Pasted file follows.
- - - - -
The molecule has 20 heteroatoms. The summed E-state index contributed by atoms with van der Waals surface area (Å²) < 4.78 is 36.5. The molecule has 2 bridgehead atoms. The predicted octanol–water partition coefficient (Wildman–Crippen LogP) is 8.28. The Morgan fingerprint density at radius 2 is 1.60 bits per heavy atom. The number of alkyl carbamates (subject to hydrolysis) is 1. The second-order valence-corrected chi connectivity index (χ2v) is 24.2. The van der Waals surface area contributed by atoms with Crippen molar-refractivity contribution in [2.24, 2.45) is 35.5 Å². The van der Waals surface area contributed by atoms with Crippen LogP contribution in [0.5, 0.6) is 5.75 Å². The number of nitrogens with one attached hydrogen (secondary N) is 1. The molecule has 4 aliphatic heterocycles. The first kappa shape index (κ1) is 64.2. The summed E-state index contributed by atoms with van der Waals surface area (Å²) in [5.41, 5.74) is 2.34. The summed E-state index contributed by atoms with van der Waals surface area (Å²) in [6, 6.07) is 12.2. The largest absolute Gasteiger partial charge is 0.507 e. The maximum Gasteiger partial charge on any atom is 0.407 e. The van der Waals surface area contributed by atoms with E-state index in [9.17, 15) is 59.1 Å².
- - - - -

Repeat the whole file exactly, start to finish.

The molecule has 20 heteroatoms. The summed E-state index contributed by atoms with van der Waals surface area (Å²) < 4.78 is 36.5. The molecule has 2 bridgehead atoms. The predicted octanol–water partition coefficient (Wildman–Crippen LogP) is 8.28. The Morgan fingerprint density at radius 2 is 1.60 bits per heavy atom. The number of alkyl carbamates (subject to hydrolysis) is 1. The second-order valence-corrected chi connectivity index (χ2v) is 24.2. The van der Waals surface area contributed by atoms with Crippen molar-refractivity contribution in [2.24, 2.45) is 35.5 Å². The van der Waals surface area contributed by atoms with Crippen LogP contribution in [0.5, 0.6) is 5.75 Å². The number of nitrogens with one attached hydrogen (secondary N) is 1. The molecule has 4 aliphatic heterocycles. The first kappa shape index (κ1) is 64.2. The summed E-state index contributed by atoms with van der Waals surface area (Å²) in [5.41, 5.74) is 2.34. The summed E-state index contributed by atoms with van der Waals surface area (Å²) in [6, 6.07) is 12.2. The largest absolute Gasteiger partial charge is 0.507 e. The maximum Gasteiger partial charge on any atom is 0.407 e. The van der Waals surface area contributed by atoms with E-state index in [9.17, 15) is 59.1 Å².